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Fencing

Mendham ninth at Santelli

Featured Sarah Zimmerman of Mendham, pictured in slideshow, fences in her last bout in the opening round. Photos by Maryann Harlow Sarah Zimmerman of Mendham, pictured in slideshow, fences in her last bout in the opening round.
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MORRISTOWN _ Alicja Tomaszewski already had been fencing for seven years when she joined the Morris Hills High School team in the fall of 2013.

"Alicja took things by storm," said Sara Ng, the Scarlet Knights' "C" strip sabre fencer. "She came in with a lot of experience."

Tomaszewski's seasoning has meant a great deal to Morris Hills, which finished sixth in sabre and 10th overall at the Santelli Tournament at the Morristown Armory on Saturday, Dec. 4.

Mendham scored 45 points, one less than Morris Hills, to take ninth place at the 45-team competition. The Minutemen, led by senior captain Sarah Zimmerman, were seventh in foil.

Although she's a sophomore, Tomaszewski's older teammates value her for her knowledge and for all of the hours she's logged while training and competing for Bergen Fencing.

Last winter, the Scarlet Knights made it to the second pool for sabre at the Santelli. This time, Morris Hills advanced to the first pool. Tomaszewski, who fences "A" strip, went 5-1 in her first-round bouts.

"We saw what Alicja had learned and we combined that with what we already knew," Sara Ng said. "That's made a big difference. It's my senior year so I'm excited. Everything is so rosy colored. This is the best team we've had since I've been here."

Another senior, Karen Kong, the "B" sabre, also noted how the Scarlet Knights have "been more confident and help each other out more" now that Tomaszewski is on the squad.

The low-key Tomaszewski certainly doesn't mind sharing her knowledge and praised her teammates for assisting her.

"I may make improvements technically at my club but I am better with the team," she said. "Everyone's given me confidence and told me to believe in myself. As an individual, I sometimes don't have enough confidence but, with the team, I do."

Morris Hills, which returned seven of nine starters, is off to a strong start thus far, going 3-1 in its matches. In their opener on Dec. 20, the Scarlet Knights defeated Mendham, traditionally one of the best teams in Morris County, 19-8. Morris Hills prevailed, 7-2, in sabre.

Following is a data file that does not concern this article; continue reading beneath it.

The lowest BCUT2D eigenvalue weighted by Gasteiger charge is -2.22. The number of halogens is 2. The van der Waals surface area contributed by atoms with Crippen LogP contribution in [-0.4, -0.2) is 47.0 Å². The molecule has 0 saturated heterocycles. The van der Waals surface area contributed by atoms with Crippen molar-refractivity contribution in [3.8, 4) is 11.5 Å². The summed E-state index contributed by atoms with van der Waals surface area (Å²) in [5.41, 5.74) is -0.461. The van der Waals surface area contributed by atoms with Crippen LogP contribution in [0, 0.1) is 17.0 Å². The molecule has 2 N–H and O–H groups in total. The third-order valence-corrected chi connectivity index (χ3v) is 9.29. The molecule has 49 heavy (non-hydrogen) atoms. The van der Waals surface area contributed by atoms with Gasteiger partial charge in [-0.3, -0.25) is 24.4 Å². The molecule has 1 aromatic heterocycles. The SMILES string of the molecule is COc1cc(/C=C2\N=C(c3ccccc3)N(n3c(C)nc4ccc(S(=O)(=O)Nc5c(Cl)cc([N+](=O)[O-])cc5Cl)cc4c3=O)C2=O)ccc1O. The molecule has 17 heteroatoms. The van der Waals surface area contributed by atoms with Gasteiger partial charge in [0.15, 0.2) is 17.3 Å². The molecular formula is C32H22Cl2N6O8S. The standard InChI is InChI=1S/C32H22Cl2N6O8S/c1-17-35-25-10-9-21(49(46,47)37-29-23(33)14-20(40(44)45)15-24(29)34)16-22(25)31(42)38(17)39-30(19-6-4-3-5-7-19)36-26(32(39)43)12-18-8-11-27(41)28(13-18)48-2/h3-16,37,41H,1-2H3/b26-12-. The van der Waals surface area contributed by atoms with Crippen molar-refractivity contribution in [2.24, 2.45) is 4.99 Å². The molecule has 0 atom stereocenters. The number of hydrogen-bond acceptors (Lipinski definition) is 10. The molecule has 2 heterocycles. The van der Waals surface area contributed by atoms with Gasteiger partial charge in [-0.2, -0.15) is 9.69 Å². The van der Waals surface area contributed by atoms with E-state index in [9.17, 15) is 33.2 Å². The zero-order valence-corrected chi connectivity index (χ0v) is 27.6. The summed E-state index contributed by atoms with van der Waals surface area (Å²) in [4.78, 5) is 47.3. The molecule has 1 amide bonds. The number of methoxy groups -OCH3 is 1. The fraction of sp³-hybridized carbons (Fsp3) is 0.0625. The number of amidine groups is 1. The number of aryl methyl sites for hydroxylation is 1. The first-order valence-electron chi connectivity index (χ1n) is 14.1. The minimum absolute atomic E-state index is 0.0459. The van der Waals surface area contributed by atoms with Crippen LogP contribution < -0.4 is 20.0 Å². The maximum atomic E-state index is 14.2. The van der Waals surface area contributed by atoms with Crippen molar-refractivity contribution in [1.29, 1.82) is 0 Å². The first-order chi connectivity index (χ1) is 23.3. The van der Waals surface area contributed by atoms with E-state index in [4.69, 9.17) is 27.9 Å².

"We have experience," Scarlet Knights coach Tony Knuth said. "The chemistry is very good. We're more balanced now. We were best at epee and sabre last season. Foil has improved. It's catching up."

Laura Ng, a senior tri-captain along with her twin sister, Sara, and Katie Lynskey, is Morris Hills' "A" strip fencer. Lynskey is "A" in foil.

"The Santelli is really big," Kong said. "We're doing well against other schools from all over the state which is great. We have a saying this year. It's 'Small steps up the line.' It means to take small steps so we can see what an opponent is doing."

Mendham, according to coach Tom Outwin, has much camaraderie but will need to mature. In addition to Zimmerman, a three-year starter, the Minutemen will rely on Sarah Redick ("A" epee) and Meredith Gano ("B" sabre).

"We're a little down on talent but we're coming around," Mendham coach Tom Outwin said.

Outwin was encouraged by the recent freshman/sophomore competition, where 67 percent of his fencers medaled.

Zimmerman, though, continues to perform at a high level as do Redick and Gano. A year-round fencer who belongs to the Clinton Club, Zimmerman, the Morris County Tournament champion in foil, has nine victories in four matches.

She has been invaluable in Mendham's moniteur system in which older fencers train the younger ones.

"The teaching aspect and the tutelage have helped Sarah understand problems and how to fix them," Outwin said. "She offers a different spin on things and is held in high regard. The moniteur system has put the kids more in charge of the team.

"There are no coaches yelling and screaming on the side. Instead, the fencers get help from their peers."

In addition, Zimmerman, dubbed a mother hen by Outwin, chooses which athletes will fence and assigns them to strips. Of course, Zimmerman consults with Outwin before positions are finalized.

"Teaching is a good way to understand," Zimmerman said. "If I can explain it, that means I understand it. I can face a less experienced fencer and recognize certain styles and use it to my advantage."

sDespite being accomplished in the sport, she has many personal goals.

"Fencing is mental and physical so I work on tactical moves," Zimmerman said. "I want to calm down and just fence. I think positive and go touch by touch. I want to have tunnelvision on the strip."

As captain, Zimmerman makes sure "everyone supports each other." She wants her teammates to fight and do their best. For bonding, the fencers exchange "psych bags" and make T-shirts.

"I like the high school season," she said. "It's different and more exciting. There's no pressure on me as an individual. It's a team effort." 

Last modified onFriday, 17 January 2014 07:36
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